After 64 days and 3700 miles on the road, 20 Road of Justice cyclists crossed the finish line in Santa Monica Beach on JUNE 23rd, Saturday.  This cycling challenge was started by two of our ZOE missionaries, Brad and Lori Ortenzi. The ride officially kicked off on April 21st in Virginia.  Along the route, other cyclists have joined them in various states.

Below is a brief comment from one of cyclists, Patrice O’Neil.  

Hi everyone:

As most of you know, I’ve recently participated in the The Road of Justice fundraising ride across America.  Don’t worry, I did not do the entire ride - just 3 days. The ride ends tomorrow in Santa Monica, CA. Riders Brad and Lori Ortenzi and Tina Hipp get to dip their front tires in the ocean, completing a journey that started for them in VA on April 21st.  It’s a remarkable accomplishment. I’m so honored to have taken part for just a few days. My sister, Betsy, daughter Tracey, and friend Frances partnered up with an exceptionally dedicated and really, really hilarious group of people for 3 days in AZ. We experienced weather ranging from 47 degrees in the morning to 110 degrees in the afternoon; rain; flat tires - lots of them on Hwy 40, elk, coyotes, 23 mph headwinds (wicked hard), miles of climb, exhilarating steep descents, wild burros looking for snacks, and even had the strangest encounter initiated by carrot cake - ever. We rode between 85-95 miles each day.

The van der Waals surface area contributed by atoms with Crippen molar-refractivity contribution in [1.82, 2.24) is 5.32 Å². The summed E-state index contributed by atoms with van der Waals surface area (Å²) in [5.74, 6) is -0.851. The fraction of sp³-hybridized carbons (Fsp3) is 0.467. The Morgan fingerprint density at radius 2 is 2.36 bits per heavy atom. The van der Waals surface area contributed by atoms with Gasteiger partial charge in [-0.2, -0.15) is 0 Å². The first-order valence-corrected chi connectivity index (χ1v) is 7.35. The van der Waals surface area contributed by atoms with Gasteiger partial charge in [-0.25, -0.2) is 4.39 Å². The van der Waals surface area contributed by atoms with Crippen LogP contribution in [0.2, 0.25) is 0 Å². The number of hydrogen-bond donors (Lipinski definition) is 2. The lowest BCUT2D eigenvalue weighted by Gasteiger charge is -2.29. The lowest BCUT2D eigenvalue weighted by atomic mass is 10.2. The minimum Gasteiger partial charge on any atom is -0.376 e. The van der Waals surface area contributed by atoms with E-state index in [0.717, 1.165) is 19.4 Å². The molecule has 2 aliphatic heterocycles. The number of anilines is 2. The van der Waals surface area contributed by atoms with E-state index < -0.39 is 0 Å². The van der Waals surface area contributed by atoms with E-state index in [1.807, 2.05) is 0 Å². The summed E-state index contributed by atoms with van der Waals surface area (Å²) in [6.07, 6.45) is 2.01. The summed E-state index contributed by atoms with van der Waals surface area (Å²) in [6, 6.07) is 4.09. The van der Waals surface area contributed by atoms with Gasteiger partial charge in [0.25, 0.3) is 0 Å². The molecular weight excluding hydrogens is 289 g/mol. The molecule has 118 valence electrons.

All along the way where it was possible to ride in pairs, we had incredible conversations with Brad and Lori especially. They both have been living and working in Thailand for several years.  I thought I understood ZOE International before but I truly had no idea of the depth and complexity of their work. In a nutshell, they work to prevent, rescue and restore kids and families affected by human trafficking. It’s a tricky, delicate, and very complicated work.  They are passionate about not exploiting children in any way, so you will never see a picture of one of their rescued children, or even hear a specific story. They protect the dignity and privacy of every child - always. It would surely make fundraising easier if they relented on this one point, but to their great credit, they’ll do things like ride across the entire U.S. instead.  They are unerringly respectful of the Thai culture and endeavor to work themselves out of a job as quickly as possible. Every bit of work revolves around carefully cultivated relationships and lots and lots of love. This same respect and care is being applied to their burgeoning efforts outside the L.A. area where they are building a facility to house, care for, and love girls rescued from trafficking.